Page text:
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Is it OCD, OCPD, or What?

3.10.15

View original article published in Psych Central here. Grace is obsessed about order and having things “just so.” She is constantly checking for symmetry in her surroundings. The time she spends ordering and organizing her things is disrupting her life. She spends excessive time on details and often gets stuck while doing or undoing things until she feels “right” about the situation. This causes her a great deal of distress. Her motivation in doing her rituals is to decrease anxiety and uncertainty about her feared consequence (having a panic attack). Does Grace have obsessive-compulsive disorder (OCD)? Patrick needs things to be perfect and orderly. He is a perfectionist and is preoccupied with details and making lists. His perfectionism

Scrupulosity: When OCD Targets Your Religious and Moral Values

1.14.15

View original article published in Psych Central here. Whenever Marian was exposed to religious issues, she felt overwhelmed by doubt, guilt and anxiety. She had been steadfast in her devotion since childhood. Lately, though, she’d try to avoid anything or anyone that triggered her spiritual obsessions. Her loved ones were puzzled because her commitment had been extraordinary. Conflicting worries consumed her mind and she was becoming depressed. Marian’s example of scrupulosity is one of many variations a sufferer may have with this type of OCD. Sometimes individuals with scrupulosity aren’t religious but feel hyper-responsible to their moral standards. The fact is that once in a while, religious individuals may experience doubts, guilt, re

What is the Prescription for Raising Entitled Kids?

12.22.14

[View original article published in Psych Central here] A 10-year-old girl stomped out of the bathroom when her mom told her she would need to clean the mess she had made after her shower. She told her mom, ”You’re the mom. It’s your job!” A 6-year-old boy went to the grocery store with his mom. He noticed a treat he wanted. His mom explained that they had other treats at home and that she wasn’t going to buy it. He answered, “Well, if you don’t want to buy it, then just give me the money and I’ll buy it.” A 16-year-old girl was angry at her parents for not letting her take the family car with her friends to another state for the weekend. She told them, “If you really loved me, you would let me go!” Does this sound familiar? The pressure y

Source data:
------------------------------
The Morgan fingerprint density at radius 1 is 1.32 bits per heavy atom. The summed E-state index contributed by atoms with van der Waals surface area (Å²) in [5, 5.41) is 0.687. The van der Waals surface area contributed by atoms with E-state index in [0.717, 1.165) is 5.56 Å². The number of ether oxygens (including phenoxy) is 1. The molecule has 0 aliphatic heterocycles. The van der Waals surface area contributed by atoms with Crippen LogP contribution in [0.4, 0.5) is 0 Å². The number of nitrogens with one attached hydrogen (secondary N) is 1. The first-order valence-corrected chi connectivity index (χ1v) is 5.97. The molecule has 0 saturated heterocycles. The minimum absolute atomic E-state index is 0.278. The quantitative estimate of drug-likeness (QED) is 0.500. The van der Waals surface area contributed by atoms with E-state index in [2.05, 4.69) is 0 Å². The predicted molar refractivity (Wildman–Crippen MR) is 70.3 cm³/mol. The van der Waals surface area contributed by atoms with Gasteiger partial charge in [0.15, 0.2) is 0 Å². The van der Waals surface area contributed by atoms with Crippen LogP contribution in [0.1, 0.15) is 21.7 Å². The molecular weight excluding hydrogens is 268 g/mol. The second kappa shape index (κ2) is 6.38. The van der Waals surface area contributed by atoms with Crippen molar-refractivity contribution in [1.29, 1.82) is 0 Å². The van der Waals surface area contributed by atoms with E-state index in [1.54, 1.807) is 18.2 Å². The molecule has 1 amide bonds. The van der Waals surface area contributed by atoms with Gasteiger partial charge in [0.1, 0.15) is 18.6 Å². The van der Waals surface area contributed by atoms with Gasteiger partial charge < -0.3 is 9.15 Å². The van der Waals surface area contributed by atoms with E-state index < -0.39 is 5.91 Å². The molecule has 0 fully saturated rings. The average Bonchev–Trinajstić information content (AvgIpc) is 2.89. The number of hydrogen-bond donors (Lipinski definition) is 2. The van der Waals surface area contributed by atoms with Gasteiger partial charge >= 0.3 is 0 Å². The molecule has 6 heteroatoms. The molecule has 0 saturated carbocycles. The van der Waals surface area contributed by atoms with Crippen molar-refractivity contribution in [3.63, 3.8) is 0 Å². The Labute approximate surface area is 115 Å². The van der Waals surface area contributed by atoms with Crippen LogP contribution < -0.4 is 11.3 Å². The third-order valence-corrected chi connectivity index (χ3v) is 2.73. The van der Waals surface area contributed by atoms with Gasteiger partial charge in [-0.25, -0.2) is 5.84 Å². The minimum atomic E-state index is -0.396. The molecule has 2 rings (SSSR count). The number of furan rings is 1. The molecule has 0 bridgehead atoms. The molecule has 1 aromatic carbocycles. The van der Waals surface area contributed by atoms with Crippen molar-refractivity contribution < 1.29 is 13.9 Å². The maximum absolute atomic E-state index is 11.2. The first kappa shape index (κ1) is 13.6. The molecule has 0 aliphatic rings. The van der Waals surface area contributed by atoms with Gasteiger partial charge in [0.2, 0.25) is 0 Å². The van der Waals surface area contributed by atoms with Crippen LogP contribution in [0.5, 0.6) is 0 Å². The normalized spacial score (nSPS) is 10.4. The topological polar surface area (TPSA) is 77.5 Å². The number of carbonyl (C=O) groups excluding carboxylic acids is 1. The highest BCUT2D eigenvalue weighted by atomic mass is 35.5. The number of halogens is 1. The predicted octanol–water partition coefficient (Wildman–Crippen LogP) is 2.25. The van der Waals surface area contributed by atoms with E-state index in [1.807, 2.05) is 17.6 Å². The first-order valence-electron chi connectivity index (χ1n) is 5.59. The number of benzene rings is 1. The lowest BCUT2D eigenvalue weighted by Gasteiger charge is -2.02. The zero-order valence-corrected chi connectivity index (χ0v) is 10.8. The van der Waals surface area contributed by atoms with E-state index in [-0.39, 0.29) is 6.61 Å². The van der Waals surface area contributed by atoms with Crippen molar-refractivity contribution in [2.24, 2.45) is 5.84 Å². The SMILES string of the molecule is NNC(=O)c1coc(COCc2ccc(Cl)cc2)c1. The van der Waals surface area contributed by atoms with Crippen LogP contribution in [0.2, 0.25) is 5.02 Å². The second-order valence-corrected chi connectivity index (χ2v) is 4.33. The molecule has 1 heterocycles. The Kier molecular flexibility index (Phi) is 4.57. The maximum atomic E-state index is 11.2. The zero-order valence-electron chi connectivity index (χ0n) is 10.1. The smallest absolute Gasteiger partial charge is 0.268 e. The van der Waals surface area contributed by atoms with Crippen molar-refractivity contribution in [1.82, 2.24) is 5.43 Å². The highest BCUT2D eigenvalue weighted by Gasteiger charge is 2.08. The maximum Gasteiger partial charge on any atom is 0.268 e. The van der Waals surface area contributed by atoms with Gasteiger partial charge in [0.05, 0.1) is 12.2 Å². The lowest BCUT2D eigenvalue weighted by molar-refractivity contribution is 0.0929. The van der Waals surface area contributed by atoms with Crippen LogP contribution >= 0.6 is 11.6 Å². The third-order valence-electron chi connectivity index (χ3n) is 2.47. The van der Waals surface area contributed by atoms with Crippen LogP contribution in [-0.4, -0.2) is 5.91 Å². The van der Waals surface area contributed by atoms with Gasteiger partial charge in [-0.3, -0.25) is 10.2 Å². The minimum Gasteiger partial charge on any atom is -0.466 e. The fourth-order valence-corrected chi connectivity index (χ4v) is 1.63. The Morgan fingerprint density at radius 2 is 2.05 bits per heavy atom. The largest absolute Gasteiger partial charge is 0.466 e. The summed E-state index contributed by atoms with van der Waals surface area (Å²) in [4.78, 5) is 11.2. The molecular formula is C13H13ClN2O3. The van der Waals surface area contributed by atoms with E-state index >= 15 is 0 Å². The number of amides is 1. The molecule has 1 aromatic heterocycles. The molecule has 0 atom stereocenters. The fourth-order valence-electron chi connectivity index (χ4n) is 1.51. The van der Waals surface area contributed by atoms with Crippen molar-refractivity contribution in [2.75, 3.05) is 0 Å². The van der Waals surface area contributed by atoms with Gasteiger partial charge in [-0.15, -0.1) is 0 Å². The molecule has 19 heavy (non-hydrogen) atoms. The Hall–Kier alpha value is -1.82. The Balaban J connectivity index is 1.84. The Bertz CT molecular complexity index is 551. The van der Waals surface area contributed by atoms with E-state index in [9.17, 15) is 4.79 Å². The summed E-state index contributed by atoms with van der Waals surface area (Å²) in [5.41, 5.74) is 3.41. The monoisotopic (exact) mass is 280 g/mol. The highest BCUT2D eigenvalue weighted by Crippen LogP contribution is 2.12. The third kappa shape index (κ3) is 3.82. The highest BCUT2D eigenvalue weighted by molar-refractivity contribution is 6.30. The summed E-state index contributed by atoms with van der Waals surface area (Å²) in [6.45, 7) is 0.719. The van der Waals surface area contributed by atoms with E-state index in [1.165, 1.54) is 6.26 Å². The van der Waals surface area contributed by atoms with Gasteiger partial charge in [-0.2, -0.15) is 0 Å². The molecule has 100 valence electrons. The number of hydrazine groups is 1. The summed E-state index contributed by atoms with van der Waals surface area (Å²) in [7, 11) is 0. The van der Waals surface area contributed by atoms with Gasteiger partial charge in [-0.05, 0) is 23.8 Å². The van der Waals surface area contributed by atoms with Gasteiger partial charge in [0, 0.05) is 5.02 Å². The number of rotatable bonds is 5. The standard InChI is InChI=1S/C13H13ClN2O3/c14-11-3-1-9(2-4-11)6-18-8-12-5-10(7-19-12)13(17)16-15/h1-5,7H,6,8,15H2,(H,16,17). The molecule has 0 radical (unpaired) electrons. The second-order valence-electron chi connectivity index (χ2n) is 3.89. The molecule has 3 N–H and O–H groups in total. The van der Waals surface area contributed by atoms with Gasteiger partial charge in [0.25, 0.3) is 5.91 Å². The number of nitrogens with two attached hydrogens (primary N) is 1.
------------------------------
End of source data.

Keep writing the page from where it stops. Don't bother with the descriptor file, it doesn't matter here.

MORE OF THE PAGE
Being Grateful Despite Challenges

11.26.14

[View original article published in Psych Central here] There are times when we may feel like we cannot be grateful about anything in our lives. Losing a job or feeling burned out can contribute to one’s negative attitude. Experiencing financial losses or not being able to make ends meet can hurt deeply. Enduring physical or mental health challenges can drive us to feel hopeless. Missing a loved one, seeing one’s child suffer, and relationship difficulties could be additional reasons to feel apathetic. The list can go on, but research shows that it’s possible to change our perspective despite life’s hardships. We can change our brain chemistry toward feeling more at peace with ourselves and become more grateful. Consider the following poin

Teaching Kids To Be Grateful Every Day

11.19.14

[View original article published in Parenting.answers.com  here] Why is it important that children learn to be grateful? How can you help them? Here are 3 ideas that will work. Children and Gratitude Research has shown that those who are grateful have better long-term health. They are happier and more pleasant to be around. Sonja Lyubomirsky, a professor and author of The How of Happiness says, “People who are consistently grateful are happier, more energetic, more hopeful, and experience more frequent positive emotions. They also tend to be more helpful and empathetic, more spiritual and religious, more forgiving, and less materialistic than others who are less grateful.” When children feel gratitude, they will be happy with